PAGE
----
School and Community Nutrition

Seamless Summer Option

Published: 6/27/2018 8:23 AM

An Opportunity for Schools

Children need good nutrtion all year long.  The National School Lunch and Breakfast Programs along with Seamless Summer Option and the Summer Food Service Program make it possible for schools to provide nutritious meals after the regular school year ends.

Schools participating in the National School Lunch and Breakfast Program are eligible to apply for the Seamless Summer Option.

Seamless Summer Option has less paperwork, making it easier for schools to feed children during the traditional summer vacation periods and for year round schools, long school vacation periods.  Once approved by the State Agency, the school serves meals free of charge to children, including teenagers through age 18, under the school meal program rules.  Meals are reimbursed at the free rates for school lunches, school breakfasts, and afterschool snacks which are lower than the Summer Food Service Program rates.  Please click here for more information.

What is the Right Option for Your School?

Which program will be the best option for serving meals to children in your community?  To help you decide, we have created a chart to show how Traditional School Meals, Seamless Summer Options and the Summer Food Service Program wll compare.  A video is also available for comparison purposes. 

On this page you will find the basics of SSO.  For complete details of how to operate the SSO option in Kentucky please follow the ​Kentucky SSO Guidance Manual.

How does SSO work?

School Food Authorities (SFAs) participating in the NSLP or SBP are eligible to apply for the Seamless Summer Option. Once approved through their governing state agency, SFAs serve meals free of charge to children, 18 years and under, from low-income areas.

The types of sites allowed to participate in this option include:

Open sites: all children eat free in communities where at least 50% of the children are eligible for free/reduced priced school meals.

Restricted open sites: sites that meet the open site criteria, explained above, but are later restricted for safety, control, or security reasons.

Closed enrolled sites: may be in any community for an enrolled group of low-income children and meets the 50% criteria explained above. This excludes academic summer schools.

Migrant sites: serving children of migrant families.

Camps:  residential or non-residential camps.

The same NSLP and SBP rules apply for meal service. Meals served are reimbursed at the NSLP and/or SBP "free" rates.

A memorandum and attachment, which clarify policy and frequently asked questions is available.  A few questions that may help one determine if this program is right for your SFA include (but are not limited to):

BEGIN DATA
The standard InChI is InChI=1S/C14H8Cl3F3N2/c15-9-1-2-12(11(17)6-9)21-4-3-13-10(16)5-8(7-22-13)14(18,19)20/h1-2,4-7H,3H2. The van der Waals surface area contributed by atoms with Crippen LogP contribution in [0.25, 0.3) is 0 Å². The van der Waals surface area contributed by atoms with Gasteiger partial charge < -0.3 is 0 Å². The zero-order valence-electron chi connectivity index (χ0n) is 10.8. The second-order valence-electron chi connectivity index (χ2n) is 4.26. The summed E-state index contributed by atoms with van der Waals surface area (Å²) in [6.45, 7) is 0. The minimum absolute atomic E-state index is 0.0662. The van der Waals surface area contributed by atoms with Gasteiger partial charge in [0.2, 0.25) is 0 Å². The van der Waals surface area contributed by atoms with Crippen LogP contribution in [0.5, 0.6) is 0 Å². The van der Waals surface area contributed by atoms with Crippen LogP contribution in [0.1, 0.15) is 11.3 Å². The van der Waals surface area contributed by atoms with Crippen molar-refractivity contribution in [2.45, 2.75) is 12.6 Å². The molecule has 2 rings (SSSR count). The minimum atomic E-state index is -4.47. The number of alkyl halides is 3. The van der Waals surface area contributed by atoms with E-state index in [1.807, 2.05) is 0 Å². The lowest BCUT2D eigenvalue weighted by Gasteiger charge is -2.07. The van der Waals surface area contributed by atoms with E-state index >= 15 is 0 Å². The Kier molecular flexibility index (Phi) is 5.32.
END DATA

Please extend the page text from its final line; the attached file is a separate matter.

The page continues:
1.) What are the requirements for SSO site (including schools) applications?
At a minimum, SFAs must submit the following information for each site to the State agency for application approval:
  • Name, address, and phone number of each site;
  • An indication of whether the site would operate for schools that have a year-round school calendar and provide services for the duration of vacation periods;
  • Type of site (Open, Restricted Open, Closed Enrolled, Migrant, or Camps)
  • Name of the organization(s) that will operate the site for the SFA (if applicable);
  • Types of meals, including day(s) of week and time(s) of day, served; and
  • Additional information listed below for the particular type of site.

2.) The regulations define a school year as July 1 through June 30, and the new income eligibility guidelines (IEGs) become effective July 1.  Since SSO sites may be operational across two School Years, can eligibility information from the prior school year continue to be used and which IEGs should be used?
The information from the School Year that ended on June 30th may be used to determine area eligibility.  If an application is submitted to determine an individual child’s eligibility, the SFA would use the IEGs in effect at the time an application was processed.

3.) Are State agencies required to provide training to SFAs approved to operate SSO? 
There is no mandatory training, but FNS strongly encourages State agencies to provide training and technical assistance to SFAs based on their assessment of the need for training.  It is especially important for State agencies to properly train SFAs that sponsor non-school sites on the appropriate procedures for operating SSO at non-school location. 
4.) Once approved to operate the SSO, must site eligibility be re-determined each year?
Any SSO sites that participate on the basis of area eligibility using school or census data are certified under that data for 5 years. State agencies are prohibited from requiring more frequent area eligibility redeterminations unless the State agency is aware of significant economic changes in the area. 
Sites that participate on the basis of individual children’s eligibility, such as closed enrolled sites and camps, must re-determine their eligibility each year. 
Reimbursement Rates:
  • Meals are reimbursed at the "free" rates prescribed by USDA for NSLP and SBP; and
  • Those who qualify will receive Severe Need Breakfast Rates, Extra $.02 Differential for lunch and supper meals, and the Performance-based $.06 for lunches and suppers served under the SSO.
Innovative Strategies to Increase Participation
  • See strategies to recruit new sites and sponsors and increase participation. 



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Office of Finance and Operations
Division of School and Community Nutrition
2 Hudson Hollow Rd., Suite B
Frankfort, KY 40601-4311
(502) 564-5625
Fax (502) 564-5519

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